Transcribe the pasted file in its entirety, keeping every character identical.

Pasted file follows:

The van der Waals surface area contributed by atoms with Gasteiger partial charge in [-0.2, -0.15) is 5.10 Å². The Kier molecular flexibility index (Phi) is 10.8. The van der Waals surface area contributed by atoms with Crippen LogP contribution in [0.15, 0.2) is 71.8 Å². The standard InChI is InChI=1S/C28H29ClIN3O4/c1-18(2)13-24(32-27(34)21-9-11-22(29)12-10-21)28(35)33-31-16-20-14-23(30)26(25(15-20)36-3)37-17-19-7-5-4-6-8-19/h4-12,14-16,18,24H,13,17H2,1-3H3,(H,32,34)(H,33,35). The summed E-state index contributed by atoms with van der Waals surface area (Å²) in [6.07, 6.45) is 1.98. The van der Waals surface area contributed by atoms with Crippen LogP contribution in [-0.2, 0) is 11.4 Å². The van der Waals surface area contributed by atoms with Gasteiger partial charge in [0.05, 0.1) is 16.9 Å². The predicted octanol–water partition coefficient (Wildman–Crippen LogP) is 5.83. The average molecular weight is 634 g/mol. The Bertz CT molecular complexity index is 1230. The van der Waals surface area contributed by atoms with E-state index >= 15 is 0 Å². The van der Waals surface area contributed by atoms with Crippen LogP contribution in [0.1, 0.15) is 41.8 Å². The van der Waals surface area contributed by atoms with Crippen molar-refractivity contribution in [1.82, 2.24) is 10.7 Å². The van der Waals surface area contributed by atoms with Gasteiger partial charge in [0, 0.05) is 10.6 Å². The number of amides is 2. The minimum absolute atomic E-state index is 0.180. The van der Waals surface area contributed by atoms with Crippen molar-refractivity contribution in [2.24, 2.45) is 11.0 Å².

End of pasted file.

The van der Waals surface area contributed by atoms with Gasteiger partial charge in [-0.2, -0.15) is 5.10 Å². The Kier molecular flexibility index (Phi) is 10.8. The van der Waals surface area contributed by atoms with Crippen LogP contribution in [0.15, 0.2) is 71.8 Å². The standard InChI is InChI=1S/C28H29ClIN3O4/c1-18(2)13-24(32-27(34)21-9-11-22(29)12-10-21)28(35)33-31-16-20-14-23(30)26(25(15-20)36-3)37-17-19-7-5-4-6-8-19/h4-12,14-16,18,24H,13,17H2,1-3H3,(H,32,34)(H,33,35). The summed E-state index contributed by atoms with van der Waals surface area (Å²) in [6.07, 6.45) is 1.98. The van der Waals surface area contributed by atoms with Crippen LogP contribution in [-0.2, 0) is 11.4 Å². The van der Waals surface area contributed by atoms with Gasteiger partial charge in [0.05, 0.1) is 16.9 Å². The predicted octanol–water partition coefficient (Wildman–Crippen LogP) is 5.83. The average molecular weight is 634 g/mol. The Bertz CT molecular complexity index is 1230. The van der Waals surface area contributed by atoms with E-state index >= 15 is 0 Å². The van der Waals surface area contributed by atoms with Crippen LogP contribution in [0.1, 0.15) is 41.8 Å². The van der Waals surface area contributed by atoms with Crippen molar-refractivity contribution in [1.82, 2.24) is 10.7 Å². The van der Waals surface area contributed by atoms with Gasteiger partial charge in [0, 0.05) is 10.6 Å². The number of amides is 2. The minimum absolute atomic E-state index is 0.180. The van der Waals surface area contributed by atoms with Crippen molar-refractivity contribution in [2.24, 2.45) is 11.0 Å².